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Raymond Keene vs Ricardo Calvo
Lugano Olympiad qual-1 (1968), Lugano SUI, rd 7, Oct-24
King's Indian Defense: Fianchetto. Panno Variation (E63)  ·  1-0



Annotations by Raymond Keene.      [405 more games annotated by Keene]

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Kibitzer's Corner
< Earlier Kibitzing  · PAGE 7 OF 7 ·  Later Kibitzing>
Mar-05-12  zakkzheng: Very nice game. Well played
Premium Chessgames Member
  sleepyirv: <Sneaky> 5, 10, 15 moves before Black sent that rook to the gallows. It just takes Qf8+ for the executioner to collect.
Mar-05-12  dzechiel: I'm reluctant to weigh in here (I try my best to stay out of spats like this), but I think the fundamental problem is that each person has his own definition of what "best move" means, and they are playing the move that best fits their own definition.

For <Once>, the "best move" is the one that brings home the victory the fastest. Hard to argue with 40 Qxf8+ resigns as the "best move" for that definition.

For <RookFile>, the "best move" is the one that leads to the fastest checkmate.

In other circumstances the "best move" could be the most forcing move that leads to a win (a move that doesn't allow any freedom for the opponent, and therefor cannot be botched up).

Right now the argument is really over these definitions. See if you can all get on the same page.

Mar-05-12  RookFile: The best move is the one that involves the most play on the a or h file.
Mar-05-12  udaykc: My vote goes to 40 Qxf8. It is certainly the most forcing line which quickly leads to an insurmountable lead for white, with a non-existent chance of botching up. If I were playing this game OTB there is no chance I would have considered anything else after looking at 40 Qxf8. Personally I time myself to solve Monday puzzles as soon as possible and find a clearly winning line quickly. So naturally I arrived at 40 Qxf8. But if the goal of the problem was to find the quickest mate possible without any time restriction then I "may" have stumbled upon h5 or Re5. But clearly 40 Qxf8 is the easiest-to-analyze line that leads to a clear and quick win. As far as engine points are concerned I don't see much difference between 8 or 11 points if your opponent is left with only his king and pawns after a few moves.
Mar-05-12  Quentinc: <Once: That thump thump thump drip drip sound is my head repeatedly hitting the wall, followed by the blood trickling down onto my keyboard.> No, that thump thump thump sound you hear is RookFile clapping at his own ineffable cleverness.
Mar-05-12  1stboard: The power of the passed pawn .....
Mar-05-12  stst: Monday, Q-sac?!
40.QxR+ KxQ
41.Re8+ Kg7
42.d8=Q QxQ(d8)
43.RxQ and White should cruise easily to win with this only R on board.
Mar-05-12  sevenseaman: I was thinking about alternate lines proposed by <Rook File> only now. Its a very good line, btw.

As <dzechiel> aptly puts it, 'Best move' is a concept that varies from person to person.

At the time of analysis I felt <Qxf8+> was pre-analysed and nothing would persuade me to let my mind wander.

My approach to analysis is a tad primitive. I tend to go for lines that take away the tension and leave me in little doubt that I'd eventually win. <less chance of making an error> is the way <Pensive> puts it. Or <the "best" move is the winning move that you saw first or is easily winning from your viewpoint> is how <Patriot> puts it. <Once> is quite comprehensive in his response to <RookFile> and is very representative of our 'set' here. <a dime versus two nickels> is a very terse and apt summation by <I play the Fred>.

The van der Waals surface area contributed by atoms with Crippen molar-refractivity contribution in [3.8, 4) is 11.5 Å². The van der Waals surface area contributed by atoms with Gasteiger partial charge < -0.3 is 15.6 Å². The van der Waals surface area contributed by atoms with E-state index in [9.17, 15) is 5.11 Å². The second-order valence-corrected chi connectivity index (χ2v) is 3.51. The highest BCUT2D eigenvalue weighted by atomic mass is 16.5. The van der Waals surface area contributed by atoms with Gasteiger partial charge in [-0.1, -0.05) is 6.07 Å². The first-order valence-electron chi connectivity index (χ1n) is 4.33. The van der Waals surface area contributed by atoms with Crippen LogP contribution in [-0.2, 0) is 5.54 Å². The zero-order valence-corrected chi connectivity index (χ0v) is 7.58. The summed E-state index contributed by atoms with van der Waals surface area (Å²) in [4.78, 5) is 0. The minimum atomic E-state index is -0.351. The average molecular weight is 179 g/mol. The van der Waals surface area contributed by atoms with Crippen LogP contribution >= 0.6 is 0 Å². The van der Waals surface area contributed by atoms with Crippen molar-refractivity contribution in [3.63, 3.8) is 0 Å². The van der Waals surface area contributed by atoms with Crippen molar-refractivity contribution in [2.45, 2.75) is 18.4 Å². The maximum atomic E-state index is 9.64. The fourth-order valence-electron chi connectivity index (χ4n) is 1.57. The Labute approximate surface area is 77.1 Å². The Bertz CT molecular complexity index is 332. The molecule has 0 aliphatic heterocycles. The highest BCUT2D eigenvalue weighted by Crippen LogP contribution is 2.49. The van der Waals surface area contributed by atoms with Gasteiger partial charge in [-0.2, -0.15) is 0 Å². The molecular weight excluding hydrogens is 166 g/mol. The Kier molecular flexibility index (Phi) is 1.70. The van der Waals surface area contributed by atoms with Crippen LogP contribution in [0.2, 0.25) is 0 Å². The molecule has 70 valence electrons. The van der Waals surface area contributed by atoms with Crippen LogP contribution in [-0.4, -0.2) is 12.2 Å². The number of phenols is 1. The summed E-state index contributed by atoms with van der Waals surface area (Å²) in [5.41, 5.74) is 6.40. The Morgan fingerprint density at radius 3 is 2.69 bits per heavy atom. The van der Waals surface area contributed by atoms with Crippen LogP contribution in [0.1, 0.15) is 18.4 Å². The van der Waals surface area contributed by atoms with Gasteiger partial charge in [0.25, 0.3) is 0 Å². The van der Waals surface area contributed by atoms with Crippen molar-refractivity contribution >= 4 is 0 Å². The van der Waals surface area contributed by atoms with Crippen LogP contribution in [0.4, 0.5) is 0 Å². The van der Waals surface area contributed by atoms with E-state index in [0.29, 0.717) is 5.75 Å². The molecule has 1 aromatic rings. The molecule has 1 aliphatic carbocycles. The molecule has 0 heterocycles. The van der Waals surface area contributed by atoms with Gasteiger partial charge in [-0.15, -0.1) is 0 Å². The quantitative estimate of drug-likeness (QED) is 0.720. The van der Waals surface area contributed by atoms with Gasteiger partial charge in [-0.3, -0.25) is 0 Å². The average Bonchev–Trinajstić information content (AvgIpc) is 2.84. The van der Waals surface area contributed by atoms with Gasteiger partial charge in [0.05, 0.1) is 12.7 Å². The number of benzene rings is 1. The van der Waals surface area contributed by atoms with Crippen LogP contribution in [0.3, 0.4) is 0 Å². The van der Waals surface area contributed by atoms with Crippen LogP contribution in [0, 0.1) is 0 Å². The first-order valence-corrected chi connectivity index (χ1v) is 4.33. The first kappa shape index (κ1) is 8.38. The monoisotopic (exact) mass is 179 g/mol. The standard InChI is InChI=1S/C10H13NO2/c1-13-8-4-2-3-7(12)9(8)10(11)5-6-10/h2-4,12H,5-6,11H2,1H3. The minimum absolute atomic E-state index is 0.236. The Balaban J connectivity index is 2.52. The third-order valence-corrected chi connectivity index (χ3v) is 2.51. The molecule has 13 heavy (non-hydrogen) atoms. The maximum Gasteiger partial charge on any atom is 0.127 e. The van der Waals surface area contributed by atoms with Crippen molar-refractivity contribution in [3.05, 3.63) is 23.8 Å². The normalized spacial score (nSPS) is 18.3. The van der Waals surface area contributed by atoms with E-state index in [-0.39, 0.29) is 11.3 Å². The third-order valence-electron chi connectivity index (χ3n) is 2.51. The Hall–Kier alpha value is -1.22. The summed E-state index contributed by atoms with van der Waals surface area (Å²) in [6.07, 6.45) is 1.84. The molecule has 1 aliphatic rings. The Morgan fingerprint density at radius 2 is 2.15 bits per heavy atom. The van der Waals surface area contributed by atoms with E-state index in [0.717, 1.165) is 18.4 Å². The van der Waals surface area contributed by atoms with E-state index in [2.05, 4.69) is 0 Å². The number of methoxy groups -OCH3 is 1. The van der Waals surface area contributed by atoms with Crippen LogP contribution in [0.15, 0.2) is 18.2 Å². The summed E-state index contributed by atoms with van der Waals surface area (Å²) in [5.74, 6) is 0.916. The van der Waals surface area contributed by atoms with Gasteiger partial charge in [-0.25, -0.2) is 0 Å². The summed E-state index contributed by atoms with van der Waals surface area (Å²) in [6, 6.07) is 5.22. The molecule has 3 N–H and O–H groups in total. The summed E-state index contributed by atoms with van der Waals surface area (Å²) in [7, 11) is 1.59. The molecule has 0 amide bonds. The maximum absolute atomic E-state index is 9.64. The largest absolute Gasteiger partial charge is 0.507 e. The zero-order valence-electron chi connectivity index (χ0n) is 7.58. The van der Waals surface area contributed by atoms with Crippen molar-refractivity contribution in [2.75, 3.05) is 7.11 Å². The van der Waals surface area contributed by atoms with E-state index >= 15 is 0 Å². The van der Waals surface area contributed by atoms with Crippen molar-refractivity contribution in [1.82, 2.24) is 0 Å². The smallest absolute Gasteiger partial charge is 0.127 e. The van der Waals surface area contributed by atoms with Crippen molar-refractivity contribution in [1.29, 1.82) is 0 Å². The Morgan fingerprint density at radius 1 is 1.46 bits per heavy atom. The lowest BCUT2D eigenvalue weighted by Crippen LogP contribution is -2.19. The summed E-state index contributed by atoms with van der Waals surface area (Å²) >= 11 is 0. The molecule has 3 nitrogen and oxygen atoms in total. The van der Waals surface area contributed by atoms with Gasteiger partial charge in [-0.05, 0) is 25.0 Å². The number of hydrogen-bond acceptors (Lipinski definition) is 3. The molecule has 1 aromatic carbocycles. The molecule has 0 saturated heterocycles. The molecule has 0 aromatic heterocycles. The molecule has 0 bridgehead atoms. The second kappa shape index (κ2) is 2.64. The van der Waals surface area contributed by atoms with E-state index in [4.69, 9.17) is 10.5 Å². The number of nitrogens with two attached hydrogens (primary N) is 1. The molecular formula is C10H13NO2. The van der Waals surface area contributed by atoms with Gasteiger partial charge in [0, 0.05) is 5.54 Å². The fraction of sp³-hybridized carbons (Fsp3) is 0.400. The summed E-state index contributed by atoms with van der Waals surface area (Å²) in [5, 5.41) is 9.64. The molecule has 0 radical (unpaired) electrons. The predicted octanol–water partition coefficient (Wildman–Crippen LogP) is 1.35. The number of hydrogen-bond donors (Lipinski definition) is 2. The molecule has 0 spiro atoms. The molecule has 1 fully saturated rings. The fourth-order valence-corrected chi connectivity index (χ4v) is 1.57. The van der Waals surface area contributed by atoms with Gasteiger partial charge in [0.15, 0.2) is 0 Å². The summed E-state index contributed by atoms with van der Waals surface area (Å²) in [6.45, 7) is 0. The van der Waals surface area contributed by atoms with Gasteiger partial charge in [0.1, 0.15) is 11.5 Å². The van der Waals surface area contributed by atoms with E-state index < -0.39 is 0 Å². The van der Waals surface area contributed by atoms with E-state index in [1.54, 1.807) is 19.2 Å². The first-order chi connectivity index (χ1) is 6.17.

For me <"when you find a good move, look for a better one"> is only a dictum that keeps the bachelor (or a spinster) from getting married in good time.

I think I will go for Qxf8+, always and every time. For me its a 'won line' versus 'a winning line'.

Premium Chessgames Member
  chrisowen: <RookFile> Afraid giving it your view speech and chaseing why it h5p inceed mind re time it her f8 landing!

To be frank you did rites of pass h6 estimate prefer it qxf8+ art hinge which i seldom in excuse.

Our inquiry it hem back king 7g low in go-getter it a more splendid alma?

Earlier good queen rook e8 ogle previous chaffing ok it e7 or h5 also d1+ too rc5 limb it out in level it still plus,

In king queen delve in e5 at wave detain as well it favour in point bodes ok little longer finish but not worth it throwing book to.

Come on we all know to finger the h4 is taboo.

When much cleaner queen pipe stint ruck ever seem in crick as trade down legging queen geed up in e7 rooke8 promo d8 and win steady chance in rook it swing erase very hassle free kingg2 h6 rxc5 best ground to make you plow as up queen has to keep going.

But only gooks and silks find amusing torturing a pawn escape tool it dote h5 h6 is tinted field-glasses see it ar in good f8 ive rook d8 all interlocute it agreed in?

Mar-05-12  1.e4effort: HILARIOUS!! that was the most interesting kibitzing i've ever seen on this site!!! the clear victor of this debate is <once>!! apart from pointing out THE ONLY LOGICAL MOVE he also cited the particulars of the situation (it being an olympiad, time pressure, etc.) that cannot be overlooked. or ignored. or argued away by a positional move that may or may not prove deadly later on. additionally, <once> has a world class imagination to go along with his usually precise and enlightening game analysis. and there you have my 10 cents - in a single coin....
Mar-05-12  Quentinc: Not only that, the "debate" inspired the first <chrisowen> post I think I actually understand (and agree with completely!).
Mar-05-12  TheBish: Keene vs R Calvo, 1968

White to play (40.?) "Very Easy"

This is a great one to add to my tactics files to use for my students. File this one under "queening combinations".

40. Qxf8+! Kxf8 41. Re8+ Kg7 42. d8=Q and wins.

Mar-06-12  Dr. Pipit Wagtail: <e4effort> A review of Fischer's note to his 32nd move in his 1959 Candidates match with Gligorich (game 13 in his My 60 Memorable Games book if you have it) might give you pause in your laughter and some appreciation of Rookfile's cleverness here. We often hear that we should be pragmatic and practical, that fine moves which win are good enough etc. There is, however, another side to all coins.